About this year’s Festival Concept
The new digital world changes us, our way of thinking, habits, ways of communication, our whole consciousness. We’re glad that 3D printing of transplant organs has been invented. Drones have become an everyday reality, and we’re waiting for driverless cars. Smart houses are becoming common, AI robots entertain elderly people, they pick up balls at tennis courts and play chess.
We hope that digital technology will allow us to fight corruption. For example, if Ukraine moves all its government activities online, all the notes, queues, payments will be visible, and there will be less room for abuse. Meanwhile, cryptocurrency is quickly becoming a part of the global economy, which, according to international experts, leads to the creation of new virtual states – that is, the new world order.
At the same time, hacking, surveillance, intrusion in our privacy has grown to a threatening scale across the world. The world is outraged at Russia’s involvement in the US presidential election via digital technology, its intrusion in the Brexit vote in England, cyber attacks against businesses, government institutions, and ordinary consumers of information technology.
In 2012, the new term “digital rights” was coined. The UN Human Rights Council passed a resolution which states that all of our offline rights shall fully apply online. In April 2014, the Committee of Ministers of the Council of Europe approved the Guide to Human Rights for Internet Users, based on the European Convention on Human Rights. However, at the moment, the digital sphere has very few tools to protect the biggest achievement of human civilization, the concept of human rights.
So how do we protect human rights in Ukraine under the new world order? How do we preserve the freedom of speech, safety guarantees for journalists, human rights activists? How do we protect the internet from the ever more powerful online stream of hate speech, online calls for terrorist attacks, xenophobia, racism, nazism and hate against humanity? How do we protect our voting rights against cyber attacks? How do we protect children from potential harmful content online? How do we protect everyone’s personal data? How do we protect people with HIV and LGBTIQ+ people from stalking and attacks?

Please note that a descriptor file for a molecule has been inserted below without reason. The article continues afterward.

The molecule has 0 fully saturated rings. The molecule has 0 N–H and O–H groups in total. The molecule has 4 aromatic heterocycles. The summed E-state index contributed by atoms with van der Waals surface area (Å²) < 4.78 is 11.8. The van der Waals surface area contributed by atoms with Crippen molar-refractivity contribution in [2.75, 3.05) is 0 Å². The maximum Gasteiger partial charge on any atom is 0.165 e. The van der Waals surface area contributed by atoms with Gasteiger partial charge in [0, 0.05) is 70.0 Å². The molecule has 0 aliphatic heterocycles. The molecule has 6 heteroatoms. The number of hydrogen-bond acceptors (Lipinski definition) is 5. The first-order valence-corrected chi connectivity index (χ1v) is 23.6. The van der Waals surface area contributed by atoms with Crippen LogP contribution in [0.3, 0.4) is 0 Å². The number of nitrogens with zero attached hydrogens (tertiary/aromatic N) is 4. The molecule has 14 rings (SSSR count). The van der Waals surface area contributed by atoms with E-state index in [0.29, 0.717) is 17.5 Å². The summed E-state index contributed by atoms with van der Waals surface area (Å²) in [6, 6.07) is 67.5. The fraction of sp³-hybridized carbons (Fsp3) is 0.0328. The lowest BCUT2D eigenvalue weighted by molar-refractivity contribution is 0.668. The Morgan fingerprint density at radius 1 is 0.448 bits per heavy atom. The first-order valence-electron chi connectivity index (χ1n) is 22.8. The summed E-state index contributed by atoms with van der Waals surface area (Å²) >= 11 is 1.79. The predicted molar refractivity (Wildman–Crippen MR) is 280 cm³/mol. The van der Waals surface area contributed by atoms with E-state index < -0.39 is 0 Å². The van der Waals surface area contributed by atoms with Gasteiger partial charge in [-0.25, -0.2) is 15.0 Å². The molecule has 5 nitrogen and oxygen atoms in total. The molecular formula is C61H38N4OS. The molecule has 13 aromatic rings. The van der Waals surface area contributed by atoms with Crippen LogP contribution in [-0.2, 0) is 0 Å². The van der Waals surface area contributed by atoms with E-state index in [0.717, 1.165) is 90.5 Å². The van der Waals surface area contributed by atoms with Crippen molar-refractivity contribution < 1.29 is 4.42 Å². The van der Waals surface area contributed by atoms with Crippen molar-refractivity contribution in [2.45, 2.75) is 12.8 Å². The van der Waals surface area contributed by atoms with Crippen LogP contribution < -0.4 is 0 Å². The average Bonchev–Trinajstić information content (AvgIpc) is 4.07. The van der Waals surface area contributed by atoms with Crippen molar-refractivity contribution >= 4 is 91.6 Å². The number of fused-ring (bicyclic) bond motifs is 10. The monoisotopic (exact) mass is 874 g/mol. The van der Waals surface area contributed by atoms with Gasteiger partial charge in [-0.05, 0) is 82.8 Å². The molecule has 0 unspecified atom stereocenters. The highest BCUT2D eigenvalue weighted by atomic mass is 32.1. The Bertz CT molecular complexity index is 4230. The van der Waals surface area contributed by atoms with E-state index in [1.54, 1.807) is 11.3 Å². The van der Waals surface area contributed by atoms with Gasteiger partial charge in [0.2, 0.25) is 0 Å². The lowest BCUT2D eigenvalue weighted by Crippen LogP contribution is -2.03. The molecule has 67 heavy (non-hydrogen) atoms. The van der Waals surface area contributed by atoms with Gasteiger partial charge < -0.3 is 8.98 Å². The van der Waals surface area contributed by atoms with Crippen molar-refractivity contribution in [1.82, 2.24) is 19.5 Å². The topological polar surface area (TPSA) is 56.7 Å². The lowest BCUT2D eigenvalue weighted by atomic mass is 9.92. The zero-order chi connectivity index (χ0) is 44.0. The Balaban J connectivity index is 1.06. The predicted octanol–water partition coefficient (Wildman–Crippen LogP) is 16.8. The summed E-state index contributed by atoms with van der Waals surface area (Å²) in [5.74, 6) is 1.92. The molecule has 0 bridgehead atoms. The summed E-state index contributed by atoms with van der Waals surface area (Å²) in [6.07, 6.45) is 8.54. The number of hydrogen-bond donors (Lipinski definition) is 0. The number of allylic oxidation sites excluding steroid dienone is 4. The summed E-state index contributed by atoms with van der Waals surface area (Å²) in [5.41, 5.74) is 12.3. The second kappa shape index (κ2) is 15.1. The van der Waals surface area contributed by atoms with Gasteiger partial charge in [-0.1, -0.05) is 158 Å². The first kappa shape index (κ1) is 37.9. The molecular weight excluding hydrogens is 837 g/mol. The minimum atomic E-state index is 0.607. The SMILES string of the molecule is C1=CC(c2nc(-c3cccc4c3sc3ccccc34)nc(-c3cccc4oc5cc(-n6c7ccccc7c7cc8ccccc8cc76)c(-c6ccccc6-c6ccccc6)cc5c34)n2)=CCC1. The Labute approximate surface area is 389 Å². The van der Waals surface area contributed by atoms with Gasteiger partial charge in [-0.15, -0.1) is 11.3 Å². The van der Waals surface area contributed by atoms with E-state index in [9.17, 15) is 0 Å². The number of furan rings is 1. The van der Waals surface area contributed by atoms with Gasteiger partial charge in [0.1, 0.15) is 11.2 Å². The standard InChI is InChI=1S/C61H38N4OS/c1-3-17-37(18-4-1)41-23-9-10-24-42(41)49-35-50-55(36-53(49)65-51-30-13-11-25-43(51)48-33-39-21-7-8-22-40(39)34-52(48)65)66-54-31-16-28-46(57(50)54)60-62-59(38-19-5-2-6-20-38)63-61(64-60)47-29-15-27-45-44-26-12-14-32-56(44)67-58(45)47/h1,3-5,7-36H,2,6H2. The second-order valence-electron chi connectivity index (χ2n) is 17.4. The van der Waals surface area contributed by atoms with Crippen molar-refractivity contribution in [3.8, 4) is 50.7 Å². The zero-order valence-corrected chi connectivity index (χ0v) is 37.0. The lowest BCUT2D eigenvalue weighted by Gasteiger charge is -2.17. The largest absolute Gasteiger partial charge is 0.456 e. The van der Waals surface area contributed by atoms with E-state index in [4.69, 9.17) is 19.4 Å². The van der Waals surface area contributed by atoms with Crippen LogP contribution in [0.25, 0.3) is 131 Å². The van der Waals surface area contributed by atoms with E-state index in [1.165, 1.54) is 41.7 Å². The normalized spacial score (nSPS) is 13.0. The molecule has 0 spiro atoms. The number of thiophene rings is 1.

As we prepared the 16th Docudays UA Festival, we researched trends, strategies and forms of human rights protection in the digital world. The Festival’s central program, NETWORK, will tell our audience about the activities of the Bellingcat Agency, which investigated the most high-profile cases, such as the fall of the MH17 flight or civilian deaths in Syria, by comparing data from open electronic sources. And the film The Cleaners will reveal the new profession of “social media censors” who manually clean out everything “threatening” that appears on Facebook, Twitter and YouTube. We plan to discuss the phenomenon of idols, the extremely popular Chinese bloggers, after watching the film People’s Republic of Desire.
This time, the Rights Now section will feature a program of Impact Films, which became a part of successful activist campaigns, including through social media. We expect their authors and activist to visit our Festival, share their experiences and inspire us to change the world around us for the better.
About the visual solution
We invited the artist Oleksiy Say to work with us. Oleksiy is known for his Excel Art style, making mosaics in Microsoft Excel, an app for processing big arrays of data, associated with the clarity of reports and the monotonous mundanity of the digital world. In his ironic work, Oleksiy explores the office culture which emerged only 15 years ago and has affected the identity, motives, sources of aggression, and the whole way of thinking of contemporary people:
“For me, it’s like an archeological cross-section of culture. Like Trypillia… Culture as a combination of the way of life, aesthetics, the whole public order.”